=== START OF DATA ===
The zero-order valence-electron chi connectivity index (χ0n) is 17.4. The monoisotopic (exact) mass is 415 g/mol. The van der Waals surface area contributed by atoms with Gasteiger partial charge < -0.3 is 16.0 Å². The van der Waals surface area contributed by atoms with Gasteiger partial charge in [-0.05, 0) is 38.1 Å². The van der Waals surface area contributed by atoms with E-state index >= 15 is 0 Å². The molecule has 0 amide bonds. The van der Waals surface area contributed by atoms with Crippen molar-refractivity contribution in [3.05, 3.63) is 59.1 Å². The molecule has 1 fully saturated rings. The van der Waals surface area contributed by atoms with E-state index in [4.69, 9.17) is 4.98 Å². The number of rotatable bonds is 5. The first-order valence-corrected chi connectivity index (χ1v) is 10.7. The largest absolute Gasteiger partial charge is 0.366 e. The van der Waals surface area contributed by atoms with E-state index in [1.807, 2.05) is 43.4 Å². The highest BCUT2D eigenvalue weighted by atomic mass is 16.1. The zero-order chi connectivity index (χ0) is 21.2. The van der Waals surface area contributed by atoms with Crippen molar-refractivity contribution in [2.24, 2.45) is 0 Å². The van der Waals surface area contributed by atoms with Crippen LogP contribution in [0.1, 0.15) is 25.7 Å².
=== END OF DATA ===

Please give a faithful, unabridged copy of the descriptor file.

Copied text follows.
The zero-order valence-electron chi connectivity index (χ0n) is 17.4. The monoisotopic (exact) mass is 415 g/mol. The van der Waals surface area contributed by atoms with Gasteiger partial charge < -0.3 is 16.0 Å². The van der Waals surface area contributed by atoms with Gasteiger partial charge in [-0.05, 0) is 38.1 Å². The van der Waals surface area contributed by atoms with E-state index >= 15 is 0 Å². The molecule has 0 amide bonds. The van der Waals surface area contributed by atoms with Crippen molar-refractivity contribution in [3.05, 3.63) is 59.1 Å². The molecule has 1 fully saturated rings. The van der Waals surface area contributed by atoms with E-state index in [4.69, 9.17) is 4.98 Å². The number of rotatable bonds is 5. The first-order valence-corrected chi connectivity index (χ1v) is 10.7. The largest absolute Gasteiger partial charge is 0.366 e. The van der Waals surface area contributed by atoms with E-state index in [1.807, 2.05) is 43.4 Å². The highest BCUT2D eigenvalue weighted by atomic mass is 16.1. The zero-order chi connectivity index (χ0) is 21.2. The van der Waals surface area contributed by atoms with Crippen molar-refractivity contribution in [2.24, 2.45) is 0 Å². The van der Waals surface area contributed by atoms with Crippen LogP contribution in [0.1, 0.15) is 25.7 Å².